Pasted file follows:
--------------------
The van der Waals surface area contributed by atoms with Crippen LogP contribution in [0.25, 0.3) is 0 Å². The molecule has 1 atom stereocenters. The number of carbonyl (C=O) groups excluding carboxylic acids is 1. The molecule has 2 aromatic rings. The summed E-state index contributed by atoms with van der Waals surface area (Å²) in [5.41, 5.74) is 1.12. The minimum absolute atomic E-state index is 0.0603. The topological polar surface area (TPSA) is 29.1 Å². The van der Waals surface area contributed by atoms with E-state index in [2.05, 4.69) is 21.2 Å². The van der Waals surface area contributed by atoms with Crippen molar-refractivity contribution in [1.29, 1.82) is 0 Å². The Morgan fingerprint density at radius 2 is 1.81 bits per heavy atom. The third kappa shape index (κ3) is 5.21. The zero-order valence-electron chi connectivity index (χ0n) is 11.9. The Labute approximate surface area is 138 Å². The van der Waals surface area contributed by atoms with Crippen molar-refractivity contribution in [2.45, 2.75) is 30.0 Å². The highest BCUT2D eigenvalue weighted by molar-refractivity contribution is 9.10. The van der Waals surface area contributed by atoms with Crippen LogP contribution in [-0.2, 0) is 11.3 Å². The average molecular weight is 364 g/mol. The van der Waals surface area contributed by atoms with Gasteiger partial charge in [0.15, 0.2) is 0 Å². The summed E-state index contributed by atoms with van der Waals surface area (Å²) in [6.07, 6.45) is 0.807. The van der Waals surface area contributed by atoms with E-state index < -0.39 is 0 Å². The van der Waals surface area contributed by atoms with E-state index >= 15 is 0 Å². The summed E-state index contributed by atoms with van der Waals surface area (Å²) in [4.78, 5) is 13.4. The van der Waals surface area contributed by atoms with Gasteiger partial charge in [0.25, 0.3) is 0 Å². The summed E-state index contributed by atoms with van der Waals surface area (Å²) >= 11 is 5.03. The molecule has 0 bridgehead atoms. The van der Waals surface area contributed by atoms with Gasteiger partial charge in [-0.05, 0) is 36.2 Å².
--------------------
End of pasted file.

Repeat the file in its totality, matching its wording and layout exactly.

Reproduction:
The van der Waals surface area contributed by atoms with Crippen LogP contribution in [0.25, 0.3) is 0 Å². The molecule has 1 atom stereocenters. The number of carbonyl (C=O) groups excluding carboxylic acids is 1. The molecule has 2 aromatic rings. The summed E-state index contributed by atoms with van der Waals surface area (Å²) in [5.41, 5.74) is 1.12. The minimum absolute atomic E-state index is 0.0603. The topological polar surface area (TPSA) is 29.1 Å². The van der Waals surface area contributed by atoms with E-state index in [2.05, 4.69) is 21.2 Å². The van der Waals surface area contributed by atoms with Crippen molar-refractivity contribution in [1.29, 1.82) is 0 Å². The Morgan fingerprint density at radius 2 is 1.81 bits per heavy atom. The third kappa shape index (κ3) is 5.21. The zero-order valence-electron chi connectivity index (χ0n) is 11.9. The Labute approximate surface area is 138 Å². The van der Waals surface area contributed by atoms with Crippen molar-refractivity contribution in [2.45, 2.75) is 30.0 Å². The highest BCUT2D eigenvalue weighted by molar-refractivity contribution is 9.10. The van der Waals surface area contributed by atoms with Crippen LogP contribution in [-0.2, 0) is 11.3 Å². The average molecular weight is 364 g/mol. The van der Waals surface area contributed by atoms with Gasteiger partial charge in [0.15, 0.2) is 0 Å². The summed E-state index contributed by atoms with van der Waals surface area (Å²) in [6.07, 6.45) is 0.807. The van der Waals surface area contributed by atoms with E-state index < -0.39 is 0 Å². The van der Waals surface area contributed by atoms with E-state index >= 15 is 0 Å². The summed E-state index contributed by atoms with van der Waals surface area (Å²) in [4.78, 5) is 13.4. The van der Waals surface area contributed by atoms with Gasteiger partial charge in [0.25, 0.3) is 0 Å². The summed E-state index contributed by atoms with van der Waals surface area (Å²) >= 11 is 5.03. The molecule has 0 bridgehead atoms. The van der Waals surface area contributed by atoms with Gasteiger partial charge in [-0.05, 0) is 36.2 Å².